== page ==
A squeeze on primary school places means nearly a third of children in Hammersmith and Fulham will fail to get enrolled at their favoured school – the lowest figure in the country.
Just 69 per cent of 1,463 primary school applicants would end up at their top choice this year, meaning one-in-three will not. Nationally, just one-in-nine are in a similar position.
As of April 20, there were 166 places still available but 249 children had still not been offered any school at all, despite being asked to put down their top six choices on an application form.
The council insists parents 'shouldn't panic' and is promising all will be enrolled by either September or January.
"We have plans in place to cope with demand," insisted a spokeswoman, who added money was available to create extra places if necessary.
The authority blames extra demand for places on a combination of the recession and higher birthrates. Since 2001, the number of newborns has increased steadily every year, with 2,733 arriving in 2008, compared to 2,365 nine years ago.
The downturn has also seen many parents shelve plans to educate their children privately, meaning places are now at a premium, the council said.
Despite this, the authority says it is normal for a number of children to be without a place at this time of year, reasoning a number of children have always tended to drop out a a later date in favour of, for example, an independent school.
But Justine Roberts, co-founder of Mumsnet, the parents’ website, said too much pressure was being put on 'good' primary schools.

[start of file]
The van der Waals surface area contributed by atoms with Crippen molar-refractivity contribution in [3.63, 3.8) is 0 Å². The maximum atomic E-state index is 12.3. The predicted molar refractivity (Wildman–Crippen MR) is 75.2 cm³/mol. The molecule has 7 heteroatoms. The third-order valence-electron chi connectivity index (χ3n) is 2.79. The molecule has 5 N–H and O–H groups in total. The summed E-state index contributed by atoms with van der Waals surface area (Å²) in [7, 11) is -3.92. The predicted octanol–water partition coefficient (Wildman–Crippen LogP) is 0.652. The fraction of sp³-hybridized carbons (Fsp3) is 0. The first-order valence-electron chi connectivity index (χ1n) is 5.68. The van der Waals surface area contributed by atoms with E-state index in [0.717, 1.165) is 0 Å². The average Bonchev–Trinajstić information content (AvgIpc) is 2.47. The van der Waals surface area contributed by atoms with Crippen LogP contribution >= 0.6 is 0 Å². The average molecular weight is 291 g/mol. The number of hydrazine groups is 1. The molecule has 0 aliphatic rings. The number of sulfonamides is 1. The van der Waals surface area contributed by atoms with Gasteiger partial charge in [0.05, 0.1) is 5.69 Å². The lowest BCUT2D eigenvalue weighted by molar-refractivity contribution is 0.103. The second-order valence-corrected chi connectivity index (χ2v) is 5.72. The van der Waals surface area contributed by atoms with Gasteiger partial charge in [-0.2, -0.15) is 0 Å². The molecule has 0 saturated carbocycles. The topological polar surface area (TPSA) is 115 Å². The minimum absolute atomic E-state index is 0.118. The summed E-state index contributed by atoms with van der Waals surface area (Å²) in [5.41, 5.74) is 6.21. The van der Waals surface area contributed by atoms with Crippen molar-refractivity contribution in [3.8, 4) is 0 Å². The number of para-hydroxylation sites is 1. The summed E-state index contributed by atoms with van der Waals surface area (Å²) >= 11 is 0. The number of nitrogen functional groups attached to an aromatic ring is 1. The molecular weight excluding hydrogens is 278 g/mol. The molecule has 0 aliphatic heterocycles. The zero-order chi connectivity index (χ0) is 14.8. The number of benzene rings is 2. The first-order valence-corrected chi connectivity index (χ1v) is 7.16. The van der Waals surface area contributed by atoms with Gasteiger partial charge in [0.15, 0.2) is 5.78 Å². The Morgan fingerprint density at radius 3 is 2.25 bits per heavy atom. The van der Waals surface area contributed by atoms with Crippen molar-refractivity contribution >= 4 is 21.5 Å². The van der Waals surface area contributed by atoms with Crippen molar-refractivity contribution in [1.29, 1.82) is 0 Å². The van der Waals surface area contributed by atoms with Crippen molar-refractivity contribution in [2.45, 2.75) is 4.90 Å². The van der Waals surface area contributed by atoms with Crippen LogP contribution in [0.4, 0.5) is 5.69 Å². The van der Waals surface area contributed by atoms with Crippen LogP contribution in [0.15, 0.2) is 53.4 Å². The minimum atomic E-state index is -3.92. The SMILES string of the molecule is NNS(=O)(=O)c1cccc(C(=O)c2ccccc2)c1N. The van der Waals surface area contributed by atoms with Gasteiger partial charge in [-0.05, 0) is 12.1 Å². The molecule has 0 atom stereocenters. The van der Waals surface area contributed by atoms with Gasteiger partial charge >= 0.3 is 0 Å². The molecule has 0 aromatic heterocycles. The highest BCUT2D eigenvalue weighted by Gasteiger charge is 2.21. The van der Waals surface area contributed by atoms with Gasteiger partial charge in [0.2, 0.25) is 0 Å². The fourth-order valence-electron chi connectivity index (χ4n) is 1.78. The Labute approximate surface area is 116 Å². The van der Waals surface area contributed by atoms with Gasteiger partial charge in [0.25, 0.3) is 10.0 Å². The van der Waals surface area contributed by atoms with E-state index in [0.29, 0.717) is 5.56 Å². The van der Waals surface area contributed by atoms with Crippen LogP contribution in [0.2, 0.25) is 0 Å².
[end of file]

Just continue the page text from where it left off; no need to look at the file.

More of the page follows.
"The notion of choice in some areas doesn't even exist," she said. "Good primary schools become a question of if you can afford to live in the area. There is too much pressure on the primary schools that are known to be good."
The council said John Betts Primary in Hammersmith had so far proved most popular with parents but said it wants to make all schools in the borough equally attractive.
The spokeswoman said: "We can't necessarily predict where people will apply. State schools have become very popular and you can be a victim of your own success. Our strategy is that we want more places to be popular."
She said the authority already has agreement to invest £1.6m in additional places to ease the pressure and that it plans to plough in a further £5.3m to schools including Holy Cross, Old Oak and St Thomas Primary over the coming year, subject to governors' agreement.
Last year the council invested £300,000 into creating 90 additional places at Brackenbury, St John's Walham Green, St Thomas of Canterbury and Old Oak Schools, she added.